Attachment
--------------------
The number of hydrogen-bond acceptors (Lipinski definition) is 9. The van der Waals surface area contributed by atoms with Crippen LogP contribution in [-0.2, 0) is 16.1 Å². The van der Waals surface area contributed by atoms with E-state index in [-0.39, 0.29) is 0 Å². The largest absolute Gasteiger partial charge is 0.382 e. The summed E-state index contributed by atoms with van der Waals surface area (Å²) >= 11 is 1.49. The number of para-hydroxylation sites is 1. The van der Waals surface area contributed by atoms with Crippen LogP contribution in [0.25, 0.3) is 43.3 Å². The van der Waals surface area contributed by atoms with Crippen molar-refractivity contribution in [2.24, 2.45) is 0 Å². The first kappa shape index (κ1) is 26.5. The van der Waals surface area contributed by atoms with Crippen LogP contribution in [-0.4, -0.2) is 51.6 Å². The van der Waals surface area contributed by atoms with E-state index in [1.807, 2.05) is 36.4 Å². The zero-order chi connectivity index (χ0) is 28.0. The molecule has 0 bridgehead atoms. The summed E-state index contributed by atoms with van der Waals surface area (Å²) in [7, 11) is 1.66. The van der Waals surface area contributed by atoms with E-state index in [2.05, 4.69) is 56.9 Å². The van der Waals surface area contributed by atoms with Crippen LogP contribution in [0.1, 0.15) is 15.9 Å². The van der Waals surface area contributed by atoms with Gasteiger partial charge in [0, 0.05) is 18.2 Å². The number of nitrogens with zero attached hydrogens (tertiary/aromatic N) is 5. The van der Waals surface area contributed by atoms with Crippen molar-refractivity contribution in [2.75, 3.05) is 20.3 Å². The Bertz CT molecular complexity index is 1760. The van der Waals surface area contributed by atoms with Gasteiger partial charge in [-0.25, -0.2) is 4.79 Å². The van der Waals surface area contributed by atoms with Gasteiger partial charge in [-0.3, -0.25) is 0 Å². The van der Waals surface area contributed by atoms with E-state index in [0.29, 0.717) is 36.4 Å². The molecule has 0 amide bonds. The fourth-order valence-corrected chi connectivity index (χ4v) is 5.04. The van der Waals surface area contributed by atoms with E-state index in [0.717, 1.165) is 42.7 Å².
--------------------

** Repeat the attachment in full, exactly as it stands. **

The number of hydrogen-bond acceptors (Lipinski definition) is 9. The van der Waals surface area contributed by atoms with Crippen LogP contribution in [-0.2, 0) is 16.1 Å². The van der Waals surface area contributed by atoms with E-state index in [-0.39, 0.29) is 0 Å². The largest absolute Gasteiger partial charge is 0.382 e. The summed E-state index contributed by atoms with van der Waals surface area (Å²) >= 11 is 1.49. The number of para-hydroxylation sites is 1. The van der Waals surface area contributed by atoms with Crippen LogP contribution in [0.25, 0.3) is 43.3 Å². The van der Waals surface area contributed by atoms with Crippen molar-refractivity contribution in [2.24, 2.45) is 0 Å². The first kappa shape index (κ1) is 26.5. The van der Waals surface area contributed by atoms with Crippen LogP contribution in [-0.4, -0.2) is 51.6 Å². The van der Waals surface area contributed by atoms with E-state index in [1.807, 2.05) is 36.4 Å². The zero-order chi connectivity index (χ0) is 28.0. The molecule has 0 bridgehead atoms. The summed E-state index contributed by atoms with van der Waals surface area (Å²) in [7, 11) is 1.66. The van der Waals surface area contributed by atoms with E-state index in [2.05, 4.69) is 56.9 Å². The van der Waals surface area contributed by atoms with Crippen LogP contribution in [0.1, 0.15) is 15.9 Å². The van der Waals surface area contributed by atoms with Gasteiger partial charge in [0, 0.05) is 18.2 Å². The number of nitrogens with zero attached hydrogens (tertiary/aromatic N) is 5. The van der Waals surface area contributed by atoms with Crippen molar-refractivity contribution in [2.75, 3.05) is 20.3 Å². The Bertz CT molecular complexity index is 1760. The van der Waals surface area contributed by atoms with Gasteiger partial charge in [-0.25, -0.2) is 4.79 Å². The van der Waals surface area contributed by atoms with Gasteiger partial charge in [-0.3, -0.25) is 0 Å². The van der Waals surface area contributed by atoms with E-state index in [0.29, 0.717) is 36.4 Å². The molecule has 0 amide bonds. The fourth-order valence-corrected chi connectivity index (χ4v) is 5.04. The van der Waals surface area contributed by atoms with E-state index in [0.717, 1.165) is 42.7 Å².